The Ohio Valley is a hub for coal-fired power, with plants that were built because of proximity to coal mines and the ability to deliver coal on river barges. And yet, the report shows that most of those plants cost more to operate than building new wind and solar capacity.
One of the exceptions is the Gavin Power Plant, the largest in Ohio and one of the largest in the country at 2,600 megawatts, which is operating at a large enough scale to remain competitive. But by 2025, even Gavin won't be able to keep up with the declining costs of wind and solar, according to the report. This doesn't mean the plant will be unprofitable, but it signals a shift in the market that will put increasing pressure on the plant.
Some Utilities Are Factoring in Climate Impact
Colorado and the St. Louis metro area are two of the few places were coal plants would retain a cost advantage over new renewable energy in 2025, according to the analysis. The authors say that is because of a lack of available land to build cost-effective wind or solar within 35 miles and because the plants are close to coal mines, which reduces fuel costs.
But a purely cost-based analysis leaves out other reasons to shut down coal plants and build wind and solar, as shown by the largest utility in Colorado, Xcel Energy, which is doing just that.
The company's executives said they were responding to reports about the acceleration of climate change. They have found that they can build new wind and solar capacity for little or no extra cost, which is a less precise comparison than in the new report.
And, they are preparing for the possibility that Colorado will pass a law requiring utilities to shift to 100 percent renewable energy, which is a priority of new Democratic Gov. Jared Polis.
Distance can also make a difference in cost calculations. If new resources are built far from the ones they are replacing, grid operators and utilities need to make sure they have enough power line capacity to transport the electricity. Also, there are local economic considerations. Utilities sometimes put new projects in the same metro areas as ones that are closing to help the local community. This has been part of Excel's planning process in Pueblo, Colorado, where it is closing a coal plant and developing new solar.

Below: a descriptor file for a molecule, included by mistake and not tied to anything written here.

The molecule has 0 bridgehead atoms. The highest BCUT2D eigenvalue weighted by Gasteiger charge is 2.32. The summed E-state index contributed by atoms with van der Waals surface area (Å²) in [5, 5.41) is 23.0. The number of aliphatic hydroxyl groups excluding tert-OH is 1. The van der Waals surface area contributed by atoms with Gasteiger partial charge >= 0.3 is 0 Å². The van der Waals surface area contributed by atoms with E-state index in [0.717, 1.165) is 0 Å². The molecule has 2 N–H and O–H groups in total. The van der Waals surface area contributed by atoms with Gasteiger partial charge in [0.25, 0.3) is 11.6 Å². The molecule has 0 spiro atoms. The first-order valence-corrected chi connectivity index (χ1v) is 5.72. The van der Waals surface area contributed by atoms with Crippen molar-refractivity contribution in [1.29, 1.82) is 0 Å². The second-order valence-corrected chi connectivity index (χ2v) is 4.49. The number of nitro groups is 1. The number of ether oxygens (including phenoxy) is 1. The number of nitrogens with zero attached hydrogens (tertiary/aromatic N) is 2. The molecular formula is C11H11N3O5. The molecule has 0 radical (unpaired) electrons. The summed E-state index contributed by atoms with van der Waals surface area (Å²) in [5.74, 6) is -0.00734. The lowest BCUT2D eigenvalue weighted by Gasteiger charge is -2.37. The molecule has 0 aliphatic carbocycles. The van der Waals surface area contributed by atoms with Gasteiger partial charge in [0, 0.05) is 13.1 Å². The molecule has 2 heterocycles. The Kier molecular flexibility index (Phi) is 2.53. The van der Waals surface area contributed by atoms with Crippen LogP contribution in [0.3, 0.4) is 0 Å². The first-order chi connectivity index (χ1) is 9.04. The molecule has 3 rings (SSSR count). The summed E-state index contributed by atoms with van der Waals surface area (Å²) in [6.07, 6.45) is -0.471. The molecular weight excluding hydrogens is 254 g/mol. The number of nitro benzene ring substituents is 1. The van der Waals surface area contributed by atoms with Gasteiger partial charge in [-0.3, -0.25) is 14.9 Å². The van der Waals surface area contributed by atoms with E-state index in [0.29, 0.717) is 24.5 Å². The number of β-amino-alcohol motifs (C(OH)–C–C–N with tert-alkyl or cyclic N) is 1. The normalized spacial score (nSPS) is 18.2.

Natural Gas Competition Also Plays a Role
The report's findings about the declining viability of coal plants are in line with previous studies, including one from March 2018 from BloombergNEF with the headline "Half of U.S. Coal Fleet on Shaky Economic Footing."
But there is a key difference. The BloombergNEF report looked at the finances of coal plants in the context of competition from all fuels, including natural gas.
William Nelson, a co-author of the BloombergNEF report, says he is leery of comparing the costs of building new wind and solar to the costs of operating existing coal plants because a coal plant is capable of running around the clock, which makes it a different type of resource than wind and solar unless there is large-scale battery storage.
And, he thinks that natural gas prices are an essential part of the conversation in places such as the Ohio Valley, where gas is plentiful and inexpensive.
Gimon of Energy Innovation says he agrees that the role of natural gas in the market is an important element, but he says the report intentionally narrowed the focus to look at the deteriorating finances of coal and the improving competitiveness of wind and solar, rather than at the electricity market as a whole.
Daniel Cohan, a Rice University engineering professor who is not involved in the new report, says "gas is more of a gamble" for power plant owners than wind or solar because of uncertainty about future gas prices.
He thinks there is more certainty that wind and solar will continue to get less expensive and that their prices can serve as a useful comparison for coal.
The decreasing costs of wind and solar will lead to a growing gap compared to the costs of operating coal plants, one that coal plant owners and regulators would be wise to prepare for, Gimon said.
"You really can't hang tight," he said. "It's just going to get worse."